“The training and education of religious dignitaries and priests have been maintained and expanded. Throughout the country, there are around 17,000 seminarians and Buddhist monks and nuns are enrolled in religious training courses. The Vietnam Buddhist has 4 Buddhist Academies, of which the scale and training quality are being raised.”
“Thousands of Buddhist nuns and monks also gathered for the Great Buddhist Festival to mark the 1000th anniversary of Thang Long-Hanoi from July 27 to August 2, and Vietnam is actively preparing for the Summit of World Buddhism at the end of the year 2010.”
“In February 2009, the improvement of religious freedom in Vietnam was acknowledged by Vatican Undersecretary of State Monsignor Pietro Parolin, the Pope’s Envoy, during his visit to Vietnam, more than a month after H. Res. 20 was drafted and introduced. While I am no expert on Catholic relations with the Vietnamese government, I do believe we should seriously consider Monsignor Parolin’s views since he is better positioned to speak for and on behalf of the Catholic Church rather than Members of Congress whose information from third-parties may be distorted. For example, it is my understanding that some of the claims laid out in H. Res. 20 about the Catholic Church stem from land disputes and not religious disputes at all.”
“Regardless, the Catholic Church is moving forward in establishing better relations with Vietnam, as are the Buddhists, although H. Res. 20 also mischaracterizes Vietnam’s relationship with the Buddhists by singling out isolated incidents. If one were to single out the U.S. government’s mishandling of the Waco Siege in 1993, we might find ourselves at the receiving end of a Resolution like H. Res. 20 if other countries had chosen to take us to task when the United States Bureau of Alcohol, Tobacco, Firearms, and Explosives (ATF) failed to execute a search warrant at the Branch Davidian ranch at Mount Carmel, located nine miles east-northeast of Waco, Texas, at which time a siege was initiated by the Federal Bureau of Investigation which ended 50 days later with the death of 76 people, including more than 20 children.”
“This said, Vietnam recognizes it has work to do, and Vietnam is trying to improve its record on all fronts. Last month, I was in Hanoi where I met with H.E. Mr. Nguyen Van Son, Chairman of the Foreign Affairs Committee, National Assembly of the Socialist Republic of Viet Nam, and H.E. Mr. Ngo Quang Xuan, Vice-Chairman of the Foreign Affairs Committee, National Assembly of the Socialist Republic of Viet Nam. We had serious discussions about religious freedom and I can assure my colleagues that there is a strong commitment on the part of the Vietnamese Government to respect and facilitate religious freedom, and the central government is working with the local government to bring about change.”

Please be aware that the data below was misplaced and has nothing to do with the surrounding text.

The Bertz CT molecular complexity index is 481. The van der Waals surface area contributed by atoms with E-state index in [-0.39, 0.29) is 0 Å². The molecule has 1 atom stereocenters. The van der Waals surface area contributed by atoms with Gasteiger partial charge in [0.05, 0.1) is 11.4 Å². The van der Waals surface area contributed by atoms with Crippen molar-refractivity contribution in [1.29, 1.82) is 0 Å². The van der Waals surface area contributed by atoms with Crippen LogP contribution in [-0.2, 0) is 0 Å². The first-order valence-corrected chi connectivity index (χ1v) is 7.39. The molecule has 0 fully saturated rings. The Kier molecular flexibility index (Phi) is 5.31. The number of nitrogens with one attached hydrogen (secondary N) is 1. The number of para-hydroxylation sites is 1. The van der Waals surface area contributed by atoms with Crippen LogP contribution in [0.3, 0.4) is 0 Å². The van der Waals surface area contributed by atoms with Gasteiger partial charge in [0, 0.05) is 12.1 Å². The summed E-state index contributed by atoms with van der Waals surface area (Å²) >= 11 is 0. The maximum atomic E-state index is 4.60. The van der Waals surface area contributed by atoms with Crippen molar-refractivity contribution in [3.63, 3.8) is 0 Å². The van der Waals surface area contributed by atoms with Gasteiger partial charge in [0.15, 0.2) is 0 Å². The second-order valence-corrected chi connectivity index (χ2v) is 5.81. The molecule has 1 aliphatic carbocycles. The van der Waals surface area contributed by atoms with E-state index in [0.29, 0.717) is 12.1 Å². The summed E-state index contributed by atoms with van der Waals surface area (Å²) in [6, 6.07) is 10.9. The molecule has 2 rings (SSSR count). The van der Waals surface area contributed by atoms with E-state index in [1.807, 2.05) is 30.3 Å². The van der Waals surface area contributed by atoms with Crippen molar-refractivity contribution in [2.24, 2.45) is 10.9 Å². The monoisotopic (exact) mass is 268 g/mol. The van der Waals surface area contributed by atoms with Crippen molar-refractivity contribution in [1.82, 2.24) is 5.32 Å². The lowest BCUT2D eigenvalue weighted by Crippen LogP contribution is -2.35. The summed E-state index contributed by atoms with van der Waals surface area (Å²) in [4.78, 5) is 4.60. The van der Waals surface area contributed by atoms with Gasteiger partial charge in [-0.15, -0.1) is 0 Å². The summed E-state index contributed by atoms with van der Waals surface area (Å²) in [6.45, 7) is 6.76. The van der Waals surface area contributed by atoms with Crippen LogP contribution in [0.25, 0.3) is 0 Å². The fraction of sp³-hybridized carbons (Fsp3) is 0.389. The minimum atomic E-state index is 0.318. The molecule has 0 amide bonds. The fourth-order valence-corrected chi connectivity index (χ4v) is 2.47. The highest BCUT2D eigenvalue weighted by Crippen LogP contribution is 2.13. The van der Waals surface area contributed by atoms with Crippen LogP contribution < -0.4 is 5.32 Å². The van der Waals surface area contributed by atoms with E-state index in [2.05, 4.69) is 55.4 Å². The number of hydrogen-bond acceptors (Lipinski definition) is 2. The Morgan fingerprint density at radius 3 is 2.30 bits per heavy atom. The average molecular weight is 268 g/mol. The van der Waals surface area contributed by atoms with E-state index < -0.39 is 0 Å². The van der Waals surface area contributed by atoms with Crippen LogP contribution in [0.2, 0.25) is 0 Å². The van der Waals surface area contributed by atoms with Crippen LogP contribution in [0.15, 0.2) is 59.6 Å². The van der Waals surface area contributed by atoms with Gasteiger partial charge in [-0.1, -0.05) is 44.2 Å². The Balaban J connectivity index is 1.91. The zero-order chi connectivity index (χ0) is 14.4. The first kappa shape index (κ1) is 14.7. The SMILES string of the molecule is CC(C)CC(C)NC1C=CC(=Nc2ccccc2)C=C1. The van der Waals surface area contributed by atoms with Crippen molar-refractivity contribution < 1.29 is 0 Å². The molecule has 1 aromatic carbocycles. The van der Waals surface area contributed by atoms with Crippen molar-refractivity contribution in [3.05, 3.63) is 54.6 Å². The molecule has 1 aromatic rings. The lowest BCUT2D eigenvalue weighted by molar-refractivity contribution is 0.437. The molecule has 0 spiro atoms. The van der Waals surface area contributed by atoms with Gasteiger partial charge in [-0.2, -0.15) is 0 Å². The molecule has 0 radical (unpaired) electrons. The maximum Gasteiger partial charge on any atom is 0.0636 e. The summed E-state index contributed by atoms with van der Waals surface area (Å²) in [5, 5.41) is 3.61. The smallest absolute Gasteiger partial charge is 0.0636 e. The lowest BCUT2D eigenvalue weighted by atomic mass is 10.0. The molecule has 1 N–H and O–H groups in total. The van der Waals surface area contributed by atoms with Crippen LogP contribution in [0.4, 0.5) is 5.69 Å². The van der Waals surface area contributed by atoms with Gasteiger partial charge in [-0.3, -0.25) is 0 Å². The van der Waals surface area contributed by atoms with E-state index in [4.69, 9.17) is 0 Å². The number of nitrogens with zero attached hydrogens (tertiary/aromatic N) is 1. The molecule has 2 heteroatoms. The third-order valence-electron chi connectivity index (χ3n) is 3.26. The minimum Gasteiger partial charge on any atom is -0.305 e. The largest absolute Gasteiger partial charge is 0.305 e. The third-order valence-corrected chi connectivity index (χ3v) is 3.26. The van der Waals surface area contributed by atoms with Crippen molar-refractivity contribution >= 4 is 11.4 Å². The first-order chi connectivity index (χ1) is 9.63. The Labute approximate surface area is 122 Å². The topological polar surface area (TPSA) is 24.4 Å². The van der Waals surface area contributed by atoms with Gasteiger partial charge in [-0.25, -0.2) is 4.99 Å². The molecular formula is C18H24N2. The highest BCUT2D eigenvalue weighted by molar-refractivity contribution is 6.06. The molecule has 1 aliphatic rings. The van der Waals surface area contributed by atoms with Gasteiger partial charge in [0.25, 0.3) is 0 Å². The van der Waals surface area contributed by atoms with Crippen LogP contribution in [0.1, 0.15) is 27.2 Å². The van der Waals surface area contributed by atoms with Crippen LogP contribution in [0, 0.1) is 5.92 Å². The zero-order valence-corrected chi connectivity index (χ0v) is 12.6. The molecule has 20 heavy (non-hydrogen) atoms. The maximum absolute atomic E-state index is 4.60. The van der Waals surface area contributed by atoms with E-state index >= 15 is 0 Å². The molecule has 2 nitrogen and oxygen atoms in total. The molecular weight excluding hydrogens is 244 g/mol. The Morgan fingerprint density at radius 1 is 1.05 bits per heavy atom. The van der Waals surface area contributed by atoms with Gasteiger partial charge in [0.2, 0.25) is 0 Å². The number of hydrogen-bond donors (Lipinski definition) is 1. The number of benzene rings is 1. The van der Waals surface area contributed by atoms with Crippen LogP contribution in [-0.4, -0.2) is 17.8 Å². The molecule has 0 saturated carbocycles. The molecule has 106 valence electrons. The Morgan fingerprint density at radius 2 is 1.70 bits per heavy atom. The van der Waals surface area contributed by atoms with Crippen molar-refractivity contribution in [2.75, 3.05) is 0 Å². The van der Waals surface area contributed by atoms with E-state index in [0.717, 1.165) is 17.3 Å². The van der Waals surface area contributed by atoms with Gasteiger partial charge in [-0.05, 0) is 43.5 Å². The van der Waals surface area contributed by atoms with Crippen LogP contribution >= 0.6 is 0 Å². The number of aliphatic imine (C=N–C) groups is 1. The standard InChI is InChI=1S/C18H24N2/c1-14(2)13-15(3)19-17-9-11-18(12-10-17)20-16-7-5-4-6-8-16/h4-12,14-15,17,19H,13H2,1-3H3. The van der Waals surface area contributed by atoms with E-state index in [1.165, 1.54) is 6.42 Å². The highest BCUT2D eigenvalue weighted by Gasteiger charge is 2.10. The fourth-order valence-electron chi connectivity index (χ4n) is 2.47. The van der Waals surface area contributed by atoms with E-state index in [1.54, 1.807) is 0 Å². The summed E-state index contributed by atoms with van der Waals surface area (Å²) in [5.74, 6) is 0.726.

“Having visited Vietnam five times during my tenure as Chairman of the Subcommittee on Asia, the Pacific and the Global Environment, I have also personally worshipped in parishes with local Vietnamese and, in the case of my own Church, I can a verify that the Government of Viet Nam has been very supportive of efforts of The Church of Jesus Christ of Latter-day Saints as it seeks to establish official recognition in accordance with the laws of the land.”
“As a Member of The Church of Jesus-Christ of Latter-day Saints (LDS), I am always reluctant to oppose any Resolution dealing with religious freedom because The Church of Jesus Christ of Latter-day Saints is the only religion in the United States against which an Extermination Order was issued sanctioning mass removal or death against American citizens. The Extermination Order was a military order signed by Missouri Governor Lilburn W. Boggs on October 27, 1838 directing that the Mormons be driven from the state or exterminated.”
“On June 25, 1976, after some 138 years, Governor Christopher S. Bond, who is now a U.S. Senator, issued an executive order rescinding the Extermination Order, recognizing its legal invalidity and formally apologizing on behalf of the state of Missouri for the suffering it had caused the Latter-day Saints, and I thank Senator Bond for this.”
“Knowing the history of the LDS Church and the short-term and long-term consequences this forced exile of over 10,000 Later-day Saints had on those before and yet to come, I am firmly rooted in the belief that each of us should be allowed to claim the privilege of worshiping Almighty God according to the dictates of our own conscience, and allow all men the same privilege, let them worship how, where, or what they may.”
“So, while I agree in principle with speaking up for religious freedom and respect my colleagues who authored, co-sponsored, and who will vote in favor of this Resolution, in the case of H. Res. 20, I must oppose. This year, the U.S. celebrated 15 years of diplomatic relations with Vietnam. As one who served during the Vietnam War at the height of the Tet Offensive, I know we’ve come a long way and that Resolutions like this don’t serve to move us forward but may have the opposite effect when we fail to acknowledge sincere and measurable progress.”
“On the matter of human rights, I hope we will also consider that the U.S. cannot assume the moral high ground when it comes to Vietnam. From 1961 to 1971, the U.S. sprayed more than 11 million gallons of Agent Orange in Vietnam, subjecting millions of innocent civilians to dioxin – a toxic known to be one of the deadliest chemicals made by man. Despite the suffering that has occurred ever since, there seems to be no real interest on the part of the U.S. to clean up the mess we left behind. Instead, we spend our time offering up Resolutions like this which fails to make anything right. I believe we can and should do better and this is why I oppose H. Res. 20,” Chairman Faleomavaega concluded.